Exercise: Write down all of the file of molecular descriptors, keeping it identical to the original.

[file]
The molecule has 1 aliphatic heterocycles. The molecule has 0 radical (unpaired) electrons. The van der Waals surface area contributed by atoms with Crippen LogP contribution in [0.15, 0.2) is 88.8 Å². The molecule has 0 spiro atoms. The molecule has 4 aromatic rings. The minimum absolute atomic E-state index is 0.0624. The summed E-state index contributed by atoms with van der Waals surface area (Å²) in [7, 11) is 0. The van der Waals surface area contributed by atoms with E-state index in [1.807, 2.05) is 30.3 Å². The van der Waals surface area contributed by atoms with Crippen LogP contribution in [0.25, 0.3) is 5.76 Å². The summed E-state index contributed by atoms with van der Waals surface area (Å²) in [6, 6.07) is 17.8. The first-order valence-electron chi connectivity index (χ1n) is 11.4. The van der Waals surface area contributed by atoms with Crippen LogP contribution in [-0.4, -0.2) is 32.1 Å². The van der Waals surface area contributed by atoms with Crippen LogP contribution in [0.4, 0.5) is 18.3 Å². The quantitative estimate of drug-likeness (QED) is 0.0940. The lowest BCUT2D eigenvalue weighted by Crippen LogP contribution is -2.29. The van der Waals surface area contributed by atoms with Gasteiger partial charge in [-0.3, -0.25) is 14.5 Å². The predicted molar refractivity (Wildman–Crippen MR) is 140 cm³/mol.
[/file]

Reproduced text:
The molecule has 1 aliphatic heterocycles. The molecule has 0 radical (unpaired) electrons. The van der Waals surface area contributed by atoms with Crippen LogP contribution in [0.15, 0.2) is 88.8 Å². The molecule has 0 spiro atoms. The molecule has 4 aromatic rings. The minimum absolute atomic E-state index is 0.0624. The summed E-state index contributed by atoms with van der Waals surface area (Å²) in [7, 11) is 0. The van der Waals surface area contributed by atoms with E-state index in [1.807, 2.05) is 30.3 Å². The van der Waals surface area contributed by atoms with Crippen LogP contribution in [0.25, 0.3) is 5.76 Å². The summed E-state index contributed by atoms with van der Waals surface area (Å²) in [6, 6.07) is 17.8. The first-order valence-electron chi connectivity index (χ1n) is 11.4. The van der Waals surface area contributed by atoms with Crippen LogP contribution in [-0.4, -0.2) is 32.1 Å². The van der Waals surface area contributed by atoms with Crippen LogP contribution in [0.4, 0.5) is 18.3 Å². The quantitative estimate of drug-likeness (QED) is 0.0940. The lowest BCUT2D eigenvalue weighted by Crippen LogP contribution is -2.29. The van der Waals surface area contributed by atoms with Gasteiger partial charge in [-0.3, -0.25) is 14.5 Å². The predicted molar refractivity (Wildman–Crippen MR) is 140 cm³/mol.